“PhDs and other diplomas are weakly regulated in Switzerland”
This is an onsite edited excerpt of our latest G|O Briefing.
An interview with the Swiss Accreditation Council's Secretary, Bastien Brodard. As Brodard explains, the accreditation process is not without surprises. And, as often in Switzerland, it is made more complicated by the shared responsibilities between the Federal government and the cantons.
G|O: The Swiss Accreditation Council (SAC) has decided to conditionally certify Swiss UMEF. Amongst other problems flagged by the auditors, the SAC’s report, in French, stressed that “PhDs in applied sciences do not count as authorized [diplomas].”
Some cantons prohibit appellations such as “Bachelor” or “Master” in schools that are not certified by the SAC. Yet a quick scroll through Geneva’s many non-SAC-accredited private schools reveals a large market for PhDs. Why is this allowed?
Bastien Brodard, Secretary of the SAC: PhDs and other diplomas are weakly regulated in Switzerland. There are no rules at the federal level, and some cantons—notably Geneva, which hosts a number of these institutions—seem to favor the free use of these titles. Other cantons are more restrictive (Art. 62 in the Higher Education Act).
G|O: How do you explain this?
The cantons are sovereign when it comes to regulating education. The federal law sets some basic standards but does not impose their specific application.
How often does the Council refuse to certify an institution after an audit that reveals significant problems?
It has never happened so far. And one of the reasons is that a legal precedent was set in 2020 when the SAC refused to certify FernUni Schweiz [UniDistance Suisse in French], a distance learning school. The school appealed the decision before the Federal Administrative Court and won. The court’s ruling essentially backed the idea that the Council need to give applicants the right to be heard.
If conditions listed by the SAC are not implemented within a reasonable deadline, accreditations can ultimately be revoked. But even if they are not met, an accreditation termination needs to be proportional to the issues at stake. Also, it is not unusual to see schools that have been audited pull out mid-process to avoid having their reputations damaged—namely, if the SAC were to issue a long list of requirements to be met as part of a conditional accreditation. It’s worth noting that of the 53 universities accredited so far, 43 have had one or more conditions attached.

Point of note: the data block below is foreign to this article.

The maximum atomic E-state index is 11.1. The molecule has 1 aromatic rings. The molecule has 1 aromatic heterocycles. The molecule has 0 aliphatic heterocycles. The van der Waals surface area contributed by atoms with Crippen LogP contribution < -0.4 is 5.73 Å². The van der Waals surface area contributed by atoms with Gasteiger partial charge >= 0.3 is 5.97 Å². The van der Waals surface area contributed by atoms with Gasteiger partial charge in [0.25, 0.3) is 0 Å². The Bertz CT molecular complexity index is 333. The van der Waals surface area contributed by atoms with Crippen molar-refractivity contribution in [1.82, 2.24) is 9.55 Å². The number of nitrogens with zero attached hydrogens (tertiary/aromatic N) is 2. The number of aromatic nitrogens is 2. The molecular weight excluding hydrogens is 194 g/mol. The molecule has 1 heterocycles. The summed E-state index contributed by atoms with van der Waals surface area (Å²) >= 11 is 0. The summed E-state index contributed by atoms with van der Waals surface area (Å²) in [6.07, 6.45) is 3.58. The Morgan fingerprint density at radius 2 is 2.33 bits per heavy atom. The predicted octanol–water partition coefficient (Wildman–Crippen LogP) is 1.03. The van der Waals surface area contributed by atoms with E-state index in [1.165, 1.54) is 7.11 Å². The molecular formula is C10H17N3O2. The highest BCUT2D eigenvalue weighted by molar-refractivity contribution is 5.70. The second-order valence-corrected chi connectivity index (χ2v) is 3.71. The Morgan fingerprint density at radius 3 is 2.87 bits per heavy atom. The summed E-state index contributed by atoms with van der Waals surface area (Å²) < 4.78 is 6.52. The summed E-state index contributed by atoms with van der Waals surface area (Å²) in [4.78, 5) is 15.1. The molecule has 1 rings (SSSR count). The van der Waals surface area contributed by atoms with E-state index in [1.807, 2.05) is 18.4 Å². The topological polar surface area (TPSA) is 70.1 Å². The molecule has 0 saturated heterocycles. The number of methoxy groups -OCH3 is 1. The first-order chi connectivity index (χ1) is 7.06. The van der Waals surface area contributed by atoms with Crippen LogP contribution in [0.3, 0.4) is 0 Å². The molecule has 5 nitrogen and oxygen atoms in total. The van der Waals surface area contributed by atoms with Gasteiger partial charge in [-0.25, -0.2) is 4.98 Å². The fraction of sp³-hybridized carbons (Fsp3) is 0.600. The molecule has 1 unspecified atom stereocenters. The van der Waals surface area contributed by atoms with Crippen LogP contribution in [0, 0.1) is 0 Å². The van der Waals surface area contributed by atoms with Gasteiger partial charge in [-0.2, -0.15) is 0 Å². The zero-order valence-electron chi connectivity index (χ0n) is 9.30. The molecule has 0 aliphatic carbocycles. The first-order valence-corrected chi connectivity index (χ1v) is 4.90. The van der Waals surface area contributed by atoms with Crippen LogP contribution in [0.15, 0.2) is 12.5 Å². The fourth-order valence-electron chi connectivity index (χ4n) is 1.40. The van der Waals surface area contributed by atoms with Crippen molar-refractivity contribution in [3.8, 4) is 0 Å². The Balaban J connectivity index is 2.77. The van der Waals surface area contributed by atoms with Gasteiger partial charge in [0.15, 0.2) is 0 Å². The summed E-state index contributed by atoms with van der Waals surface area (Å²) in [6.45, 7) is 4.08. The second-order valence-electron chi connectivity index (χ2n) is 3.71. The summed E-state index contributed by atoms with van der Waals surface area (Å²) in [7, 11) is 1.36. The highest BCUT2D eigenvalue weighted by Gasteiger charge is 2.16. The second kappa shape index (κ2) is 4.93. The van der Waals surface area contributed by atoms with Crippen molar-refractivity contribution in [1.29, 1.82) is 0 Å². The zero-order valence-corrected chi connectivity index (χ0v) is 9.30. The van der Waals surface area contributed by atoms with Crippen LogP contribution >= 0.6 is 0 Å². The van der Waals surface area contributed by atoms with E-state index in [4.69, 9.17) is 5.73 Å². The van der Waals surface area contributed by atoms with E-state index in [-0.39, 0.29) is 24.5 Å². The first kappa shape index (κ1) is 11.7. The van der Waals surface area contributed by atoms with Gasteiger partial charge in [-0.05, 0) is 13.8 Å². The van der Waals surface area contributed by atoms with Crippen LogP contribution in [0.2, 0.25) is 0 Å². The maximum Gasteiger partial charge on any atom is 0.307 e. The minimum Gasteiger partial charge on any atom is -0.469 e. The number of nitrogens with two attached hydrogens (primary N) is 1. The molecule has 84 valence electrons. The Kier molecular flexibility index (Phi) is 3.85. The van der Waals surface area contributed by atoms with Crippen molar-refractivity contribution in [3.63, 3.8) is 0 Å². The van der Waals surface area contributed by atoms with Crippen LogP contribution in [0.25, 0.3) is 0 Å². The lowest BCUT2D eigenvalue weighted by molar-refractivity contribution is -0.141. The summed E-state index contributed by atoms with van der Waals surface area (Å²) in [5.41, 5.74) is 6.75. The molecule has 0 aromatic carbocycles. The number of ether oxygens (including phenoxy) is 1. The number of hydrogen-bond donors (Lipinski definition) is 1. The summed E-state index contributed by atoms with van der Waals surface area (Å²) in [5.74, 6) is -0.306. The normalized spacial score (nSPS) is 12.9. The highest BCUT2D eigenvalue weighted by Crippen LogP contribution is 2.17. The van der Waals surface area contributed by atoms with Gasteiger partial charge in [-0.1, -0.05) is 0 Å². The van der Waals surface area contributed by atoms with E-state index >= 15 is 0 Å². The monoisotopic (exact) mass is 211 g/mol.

In the end, institutional accreditation—some schools only benefit from program accreditations—doesn’t focus on the quality of an institution itself. Rather, it depends on its quality assurance system.
In 2022, SAC delivered 21 certifications, eight of which were issued to private schools. How does the accreditation process work?
There are several stages. First, a school makes a formal request.
Secondly, the SAC decides whether or not to admit the establishment to the process, based on the credibility of the fulfillment of several formal criteria, such as sufficient resources to maintain activities durably, the existence of a quality assurance system, and compatibility with the European Higher Education Area. The conditions are detailed in the Accreditation Ordinance (Art. 4).
If it meets the Ordinance’s criteria, the school then selects an SAC-approved auditing agency to write a report about the institution. The experts assess whether or not an institution is credible, before proposing an accreditation with or without conditions that need to be met, based on their findings. The audit is shared with the school to enable it to provide feedback and address the questions raised by the audit.
Once this process is completed, the SAC makes its decision based on the contents of the report, and, if needed, stipulates any changes to be implemented.
Private schools accredited by the SAC were told to drop “university” from their name. What’s the difference between an institute and a university?
A university—either a university or a “university of applied sciences”—differs from an institute in that it offers a wide range of degrees, in terms of levels and disciplines. According to the Higher Education Act, all types of higher education institutions must abide by the Humboldtian model of higher education if they wish to be accredited. This entails having a research foundation for the school that complements studies. It is not enough to simply offer academic content to the students; the school must also support new findings that nourish the curriculum. However, “institutes” can still meet the Higher Education Act’s standards—as is the case in Switzerland.
(This interview was edited for length and clarity)